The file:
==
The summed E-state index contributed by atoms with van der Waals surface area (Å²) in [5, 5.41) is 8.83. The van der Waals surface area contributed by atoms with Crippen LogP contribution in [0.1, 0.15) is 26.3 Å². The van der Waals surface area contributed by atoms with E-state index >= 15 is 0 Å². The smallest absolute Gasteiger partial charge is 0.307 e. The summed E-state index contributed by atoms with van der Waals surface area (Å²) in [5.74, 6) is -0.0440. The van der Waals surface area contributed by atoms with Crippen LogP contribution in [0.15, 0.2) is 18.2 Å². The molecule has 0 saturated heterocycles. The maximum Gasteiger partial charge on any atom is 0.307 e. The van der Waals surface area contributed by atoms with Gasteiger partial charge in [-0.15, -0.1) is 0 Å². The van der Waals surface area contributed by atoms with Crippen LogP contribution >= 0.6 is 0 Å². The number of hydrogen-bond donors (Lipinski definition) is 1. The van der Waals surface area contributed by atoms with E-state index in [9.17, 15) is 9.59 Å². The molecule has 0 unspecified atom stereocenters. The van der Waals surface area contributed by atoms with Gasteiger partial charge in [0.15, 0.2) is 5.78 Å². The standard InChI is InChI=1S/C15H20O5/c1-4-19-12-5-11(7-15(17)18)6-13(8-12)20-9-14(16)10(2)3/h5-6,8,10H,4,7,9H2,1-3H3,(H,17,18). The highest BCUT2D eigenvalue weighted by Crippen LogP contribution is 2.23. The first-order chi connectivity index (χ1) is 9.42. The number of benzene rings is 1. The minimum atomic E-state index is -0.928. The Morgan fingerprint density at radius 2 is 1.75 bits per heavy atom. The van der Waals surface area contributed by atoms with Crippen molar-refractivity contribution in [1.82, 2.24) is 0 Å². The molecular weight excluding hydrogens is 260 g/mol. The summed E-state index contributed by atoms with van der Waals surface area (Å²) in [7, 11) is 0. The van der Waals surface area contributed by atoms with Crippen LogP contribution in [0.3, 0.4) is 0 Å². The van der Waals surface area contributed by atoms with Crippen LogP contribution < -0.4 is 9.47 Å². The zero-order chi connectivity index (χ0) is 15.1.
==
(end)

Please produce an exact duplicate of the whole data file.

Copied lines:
The summed E-state index contributed by atoms with van der Waals surface area (Å²) in [5, 5.41) is 8.83. The van der Waals surface area contributed by atoms with Crippen LogP contribution in [0.1, 0.15) is 26.3 Å². The van der Waals surface area contributed by atoms with E-state index >= 15 is 0 Å². The smallest absolute Gasteiger partial charge is 0.307 e. The summed E-state index contributed by atoms with van der Waals surface area (Å²) in [5.74, 6) is -0.0440. The van der Waals surface area contributed by atoms with Crippen LogP contribution in [0.15, 0.2) is 18.2 Å². The molecule has 0 saturated heterocycles. The maximum Gasteiger partial charge on any atom is 0.307 e. The van der Waals surface area contributed by atoms with Gasteiger partial charge in [-0.15, -0.1) is 0 Å². The van der Waals surface area contributed by atoms with Crippen LogP contribution >= 0.6 is 0 Å². The number of hydrogen-bond donors (Lipinski definition) is 1. The van der Waals surface area contributed by atoms with E-state index in [9.17, 15) is 9.59 Å². The molecule has 0 unspecified atom stereocenters. The van der Waals surface area contributed by atoms with Gasteiger partial charge in [0.15, 0.2) is 5.78 Å². The standard InChI is InChI=1S/C15H20O5/c1-4-19-12-5-11(7-15(17)18)6-13(8-12)20-9-14(16)10(2)3/h5-6,8,10H,4,7,9H2,1-3H3,(H,17,18). The highest BCUT2D eigenvalue weighted by Crippen LogP contribution is 2.23. The first-order chi connectivity index (χ1) is 9.42. The number of benzene rings is 1. The minimum atomic E-state index is -0.928. The Morgan fingerprint density at radius 2 is 1.75 bits per heavy atom. The van der Waals surface area contributed by atoms with Crippen molar-refractivity contribution in [1.82, 2.24) is 0 Å². The molecular weight excluding hydrogens is 260 g/mol. The summed E-state index contributed by atoms with van der Waals surface area (Å²) in [7, 11) is 0. The van der Waals surface area contributed by atoms with Crippen LogP contribution in [0.3, 0.4) is 0 Å². The van der Waals surface area contributed by atoms with Crippen LogP contribution < -0.4 is 9.47 Å². The zero-order chi connectivity index (χ0) is 15.1.